Despite a 1-2 start that felt like the sky was falling, the Boston Celtics have since won six of their last seven games to sit tops in the Eastern Conference with a 7-3 record.
There are certain trends backed by yearly consistency. Others spring to life without a previously established foundation. It’s the latter numbers that are proceeded with caution out of fear they’ll quickly disappear when the law of averages takes over. Evaluating early-season success is always difficult, especially in a season where the continuous flare-ups of player absences can skew the data we use to draw conclusions.
It’s for that reason that while Celtics games continue to get postponed due to COVID-19 protocols, now seems like as good a time as any to look at six of their most surprising numbers from the early hot start to assess whether or not they’re here to stay.
Payton Pritchard’s 22.9 minutes a night
How is the reigning 26th overall pick earning the fifth-most minutes per game on a team coming off a run to the conference finals?
The absence of Kemba Walker has Boston looking for point guard play wherever it can be found, but Pritchard has earned the right to be the next man up while the All-Star works his way back.
Pritchard gets to the rim and finishes at a 66.7 percent clip. He’s converting 42.3 percent of 2.3 3-point attempts per game. If efficiency isn’t enough of a determining factor, know this: over the last eight games — the start of his emergence — Pritchard is a +56 in 191 minutes, second only to Jayson Tatum.
Walker’s inevitable return will likely cut into his playing time, but Pritchard has so clearly leapfrogged Jeff Teague as the backup point guard as a much better fit alongside Boston’s core. As long as that role remains secure, the exact number of minutes hardly matters.
Boston’s 19th-ranked defensive rating of 110.4
The Celtics were a top-five defensive team last season. Now? They’re hovering dangerously close to falling into the bottom third of the league.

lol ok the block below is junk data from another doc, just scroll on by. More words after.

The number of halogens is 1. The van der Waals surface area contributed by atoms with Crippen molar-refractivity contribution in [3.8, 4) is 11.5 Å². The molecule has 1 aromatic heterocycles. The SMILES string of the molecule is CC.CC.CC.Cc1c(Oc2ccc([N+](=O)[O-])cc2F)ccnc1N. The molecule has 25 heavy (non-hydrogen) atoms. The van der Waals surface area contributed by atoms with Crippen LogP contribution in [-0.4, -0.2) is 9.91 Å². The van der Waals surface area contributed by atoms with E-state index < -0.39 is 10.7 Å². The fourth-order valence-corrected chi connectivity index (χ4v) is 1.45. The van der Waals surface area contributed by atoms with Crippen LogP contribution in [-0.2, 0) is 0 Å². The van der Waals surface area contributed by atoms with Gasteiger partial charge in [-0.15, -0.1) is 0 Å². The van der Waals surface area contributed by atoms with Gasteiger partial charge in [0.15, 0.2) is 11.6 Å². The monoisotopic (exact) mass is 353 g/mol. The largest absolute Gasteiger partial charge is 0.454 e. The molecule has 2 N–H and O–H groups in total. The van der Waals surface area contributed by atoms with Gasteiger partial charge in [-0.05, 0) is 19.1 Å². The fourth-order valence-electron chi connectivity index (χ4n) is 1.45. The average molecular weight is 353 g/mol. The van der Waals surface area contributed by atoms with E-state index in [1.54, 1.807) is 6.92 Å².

With Gordon Hayward slotted in the front court, Boston could switch almost everything. Starting two bigs puts a lot more pressure on the perimeter guys to fight over screens and stay attached to their man. When they don’t, a chain effect is set off that can lead to open shots near the rim or beyond the arc. Compared to last season, opponents are shooting better within five feet of the rim (59.7—>67.0) and on threes (34.0—>36.9).
Barring the use of their trade exception, Boston doesn’t have the personnel to reestablish that defensive identity. Perhaps the return of Romeo Langford and his 6’11’’ wingspan could help, but that’s asking an awful lot of a player with less than 400 minutes of NBA experience.
The best answer might be swapping Theis for Pritchard in the starting lineup and having each of Smart, Brown, and Tatum move down a position. Though the 6’1’’ Pritchard is limited in the range of opponent he can match up against, the same could be said of Kemba and the Celtics managed to make do in those minutes, at least during the regular season.
According to Cleaning The Glass, Boston is surrendering a modest 1.4 fewer points per 100 possessions with Pritchard on the court. Walker will eventually retake the starting job, but Pritchard should still find minutes as his backup and in his place more than usual considering the precarious nature of Kemba’s knee.
Though not a fix-all solution to regain top-five status, a commitment to lineups that bred similar success a year ago is the only way Boston’s defense can begin to pick up momentum.
-18.1 net rating for the two-man combo of Tristan Thompson and Daniel Theis
The frontcourt pairing of Daniel Theis and Tristan Thompson was a logical early-season experiment for Brad Stevens given the significant question marks surrounding alternatives like Grant Williams or Semi Ojeleye. At the very least, Stevens knew his two bigs could play. But through 10 games, they clearly can’t play with each other.